Croatian Prime Minister discuss with Defense Minister on US Bradley M2A2 ODS offer

According to Total Croatia News, Croatian Prime Minister Andrej Plenković said in a Twitter post on Monday, January 3, that a meeting was held with Defense Minister Mario Banožić and representatives of the Defense Ministry and the Armed Forces regarding the U.S. offer to equip the Croatian Army with the Bradley infantry fighting vehicles in M2A2 ODS version.
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M2A2 ODS Bradley IFV (Picture source: US DoD)

The Croatian Defense Ministry said on its website on 28 December that Minister Banožić took part in a working meeting with PM Plenković and government members as well as Armed Forces officials focusing on further investment and modernization of the Croatian Army, with emphasis on the US M2A2 ODS Bradley offer.

The Defense Ministry and the General Staff were requested to provide additional explanations on the offer as a good long-term investment for the land forces, the Ministry said on 28 December.

The Government of Croatia has requested to buy refurbishment/modernization and support for 76 M2A2 Operation Desert Storm (ODS) Bradley Fighting vehicles consisting of 84 M240 machine guns; 1,103 TOW 2A Radio Frequency (RF) missiles; 16 TOW 2A Radio Frequency (RF) fly‑to‑buy lot acceptance missiles; 100 TOW 2B Radio Frequency (RF) missiles; 8 TOW 2B Radio Frequency (RF) fly-to-buy lot acceptance missiles; 500 TOW Bunker Buster (BB) Radio Frequency (RF) missiles; and 8 TOW BB fly-to-buy lot acceptance missiles. Also included are M257 Smoke Grenade Launchers; ammunition; radios; simulator; special armor; Hunter/Killer technology, which may include an exportable Commander's Independent Viewer (CIV); spare and repair parts; support equipment; upgrade/maintenance of engines and transmissions; refurbishment of TOW launchers; depot level support; communication support equipment; tool and test equipment; training; U.S. Government and contractor engineering, technical, and logistics support services; and other related elements of logistics and program support. The total estimated program cost is $757 million.

The prime contractors will be BAE Systems, York, Pennsylvania; and Raytheon Missile Systems, Tucson, Arizona. Implementation of the proposed sale will require U.S. Government and contractor personnel to visit Croatia on a temporary basis in conjunction with program oversight and support requirements, as well as to provide training and maintenance support in-country.

The M2A2 Bradley AIFV (Armoured Infantry Fighting Vehicle) was introduced in the U.S. Army in 1988. It is an improved version of the standard vehicle Bradley M2A1. The improvements include the following: enhanced vehicle survivability by restowing ammunition; internal armor protection of key components; spall liners and mounting provisions for improved vehicle smoke screening; additional armor protection including additional armor for the hull and turret; a ballistic shroud provided for the commander's back-up sight; and improved drive train and suspension. The U.S. Army also upgraded the earlier M2A1s to the M2A2 standard.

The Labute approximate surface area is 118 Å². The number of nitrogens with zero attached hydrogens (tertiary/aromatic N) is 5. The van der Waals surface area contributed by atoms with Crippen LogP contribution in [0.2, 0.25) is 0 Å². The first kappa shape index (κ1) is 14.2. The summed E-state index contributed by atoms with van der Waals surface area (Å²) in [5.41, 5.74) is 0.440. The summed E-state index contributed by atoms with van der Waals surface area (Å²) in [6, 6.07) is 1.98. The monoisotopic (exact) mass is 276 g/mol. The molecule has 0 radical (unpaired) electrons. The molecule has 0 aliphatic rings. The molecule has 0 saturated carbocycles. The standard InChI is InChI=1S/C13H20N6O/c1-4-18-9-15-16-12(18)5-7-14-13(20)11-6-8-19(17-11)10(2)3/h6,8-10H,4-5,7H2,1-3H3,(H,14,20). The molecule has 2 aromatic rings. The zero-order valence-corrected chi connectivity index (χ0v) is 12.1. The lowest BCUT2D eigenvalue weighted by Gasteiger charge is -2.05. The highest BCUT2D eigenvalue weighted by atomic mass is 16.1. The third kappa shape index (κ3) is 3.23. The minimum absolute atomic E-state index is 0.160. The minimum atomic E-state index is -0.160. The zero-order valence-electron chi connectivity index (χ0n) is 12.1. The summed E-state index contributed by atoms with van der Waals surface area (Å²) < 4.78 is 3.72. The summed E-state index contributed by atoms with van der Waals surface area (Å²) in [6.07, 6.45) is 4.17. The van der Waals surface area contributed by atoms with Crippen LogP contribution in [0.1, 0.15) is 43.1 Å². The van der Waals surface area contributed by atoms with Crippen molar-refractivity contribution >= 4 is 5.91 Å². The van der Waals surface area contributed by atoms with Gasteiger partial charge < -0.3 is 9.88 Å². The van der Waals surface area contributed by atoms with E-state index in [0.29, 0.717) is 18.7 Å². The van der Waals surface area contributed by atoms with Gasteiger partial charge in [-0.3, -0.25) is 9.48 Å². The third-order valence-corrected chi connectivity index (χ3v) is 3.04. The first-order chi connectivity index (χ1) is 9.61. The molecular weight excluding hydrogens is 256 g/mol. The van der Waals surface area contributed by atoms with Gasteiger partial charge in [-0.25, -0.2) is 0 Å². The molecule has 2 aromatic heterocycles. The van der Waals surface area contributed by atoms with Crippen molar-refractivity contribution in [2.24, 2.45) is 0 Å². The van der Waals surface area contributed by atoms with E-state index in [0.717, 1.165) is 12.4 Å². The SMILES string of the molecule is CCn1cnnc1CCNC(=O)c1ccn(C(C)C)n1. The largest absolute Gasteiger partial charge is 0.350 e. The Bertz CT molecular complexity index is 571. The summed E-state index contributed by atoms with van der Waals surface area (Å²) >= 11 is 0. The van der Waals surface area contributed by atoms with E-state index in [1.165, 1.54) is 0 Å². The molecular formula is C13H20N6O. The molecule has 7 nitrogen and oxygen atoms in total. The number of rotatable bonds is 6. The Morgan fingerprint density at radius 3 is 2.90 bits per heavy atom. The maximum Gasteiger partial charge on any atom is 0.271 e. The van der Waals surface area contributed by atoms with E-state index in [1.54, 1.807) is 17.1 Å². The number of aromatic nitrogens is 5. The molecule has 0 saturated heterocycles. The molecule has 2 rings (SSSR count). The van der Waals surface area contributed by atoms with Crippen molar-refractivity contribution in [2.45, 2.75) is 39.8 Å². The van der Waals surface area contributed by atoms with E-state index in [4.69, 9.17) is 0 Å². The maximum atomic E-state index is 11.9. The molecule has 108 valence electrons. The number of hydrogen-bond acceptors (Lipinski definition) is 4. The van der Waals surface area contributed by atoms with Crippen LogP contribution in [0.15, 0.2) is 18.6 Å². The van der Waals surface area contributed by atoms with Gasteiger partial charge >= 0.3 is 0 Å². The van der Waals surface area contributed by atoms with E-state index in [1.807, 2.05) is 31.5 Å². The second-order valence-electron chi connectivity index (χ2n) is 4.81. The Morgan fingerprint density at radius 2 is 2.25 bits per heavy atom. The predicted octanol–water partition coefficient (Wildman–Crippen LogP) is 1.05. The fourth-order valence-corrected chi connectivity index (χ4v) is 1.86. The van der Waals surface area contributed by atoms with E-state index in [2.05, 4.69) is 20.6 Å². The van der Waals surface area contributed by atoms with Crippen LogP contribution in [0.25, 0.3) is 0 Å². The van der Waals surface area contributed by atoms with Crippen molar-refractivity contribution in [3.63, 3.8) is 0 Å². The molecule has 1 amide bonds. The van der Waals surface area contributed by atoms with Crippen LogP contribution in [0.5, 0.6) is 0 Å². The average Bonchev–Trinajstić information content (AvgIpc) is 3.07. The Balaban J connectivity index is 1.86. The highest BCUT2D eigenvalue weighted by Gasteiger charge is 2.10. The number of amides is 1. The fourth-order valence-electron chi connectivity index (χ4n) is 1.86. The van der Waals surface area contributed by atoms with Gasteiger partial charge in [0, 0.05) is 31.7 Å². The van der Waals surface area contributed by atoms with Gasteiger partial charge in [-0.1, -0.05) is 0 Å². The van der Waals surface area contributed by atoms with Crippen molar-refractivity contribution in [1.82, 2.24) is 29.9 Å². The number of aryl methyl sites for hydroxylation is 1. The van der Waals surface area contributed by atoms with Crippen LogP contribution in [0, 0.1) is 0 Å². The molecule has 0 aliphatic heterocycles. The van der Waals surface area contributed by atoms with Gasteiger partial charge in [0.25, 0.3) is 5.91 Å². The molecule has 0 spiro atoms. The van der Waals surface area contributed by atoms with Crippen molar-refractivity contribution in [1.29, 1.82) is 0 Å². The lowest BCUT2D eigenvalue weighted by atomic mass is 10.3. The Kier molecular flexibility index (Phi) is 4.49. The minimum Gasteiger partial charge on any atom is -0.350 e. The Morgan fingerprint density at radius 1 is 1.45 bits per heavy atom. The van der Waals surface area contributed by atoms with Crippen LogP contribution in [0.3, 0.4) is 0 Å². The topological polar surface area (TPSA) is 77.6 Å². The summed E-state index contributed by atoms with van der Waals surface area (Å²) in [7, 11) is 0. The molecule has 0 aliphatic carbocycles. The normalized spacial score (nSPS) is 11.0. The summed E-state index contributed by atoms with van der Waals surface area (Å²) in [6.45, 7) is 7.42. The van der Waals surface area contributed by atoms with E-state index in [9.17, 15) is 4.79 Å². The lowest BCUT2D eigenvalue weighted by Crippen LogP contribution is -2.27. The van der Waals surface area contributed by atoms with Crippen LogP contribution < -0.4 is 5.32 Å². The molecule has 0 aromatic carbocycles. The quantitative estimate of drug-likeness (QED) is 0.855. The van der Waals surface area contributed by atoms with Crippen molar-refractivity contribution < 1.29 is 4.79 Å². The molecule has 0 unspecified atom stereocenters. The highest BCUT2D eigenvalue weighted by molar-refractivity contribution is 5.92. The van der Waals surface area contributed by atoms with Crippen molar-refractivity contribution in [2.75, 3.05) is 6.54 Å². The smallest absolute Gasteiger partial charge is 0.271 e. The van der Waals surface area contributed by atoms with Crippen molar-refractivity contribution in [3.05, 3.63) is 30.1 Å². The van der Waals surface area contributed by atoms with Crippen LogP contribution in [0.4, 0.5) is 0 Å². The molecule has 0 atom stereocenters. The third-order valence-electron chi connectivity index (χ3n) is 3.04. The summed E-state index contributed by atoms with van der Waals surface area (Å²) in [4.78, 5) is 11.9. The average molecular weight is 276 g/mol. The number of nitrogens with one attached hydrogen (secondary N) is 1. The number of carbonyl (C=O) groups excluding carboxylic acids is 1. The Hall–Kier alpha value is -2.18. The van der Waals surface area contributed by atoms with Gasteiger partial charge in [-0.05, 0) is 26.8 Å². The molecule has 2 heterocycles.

The A2 received an improved 600 horsepower (447 kW) engine with an HMPT-500-3 Hydromechanical transmission and improved armor (both passive and the ability to mount explosive reactive armor). The new armor protects the Bradley against 30mm APDS rounds and RPGs (or similar anti-armor weapons). The new armor also eliminated the trim vane that made the Bradley amphibious and covered up the side-firing ports. Spaced laminate armor was installed to the hull rear and spaced laminate track skirts protected the lower hull. A semicircular shield was attached to the turret rear to add more storage space as well as act as spaced armor. Kevlar spall liners were added to critical areas. The troop-carrying number was reduced to six, eliminating the periscope position behind the driver. After live firing testing, the seating and stowage arrangements were redrawn. These upgrades raised the cumulative gross weight of the vehicle to 30,519 kg (67,282 lb (30.037 long tons; 33.641 short tons)). The M2A2 was qualified to be transported by the C-17 Globemaster III. M2A2s were all eventually modified to M2A2 ODS (Operation Desert Storm) or M2A3 standard.

After Operation Desert Storm (First Gulf War in 1991), the M2A2 was upgraded again with the addition of an eye-safe carbon dioxide laser rangefinder, global positioning system and compass, combat identification system, and thermal viewer for the driver. The 1,423 M2A2 Bradleys brought up to this standard were referred to as M2A2 ODS (Operation Desert Storm). In August 2018, the Lebanese Armed Forces (LAF) received the fourth and final batch of eight M2A2 Bradley infantry fighting vehicles (IFV) as a part of the U.S. military aid program to Lebanon. In December 2019, the U.S. Government announced a plan to donate almost 60 Bradley M2A2 in ODS (Operation Desert Storm) configuration to Croatia, according to a statement issued by Croatian Defense Minister Damir Krsticevic, reports.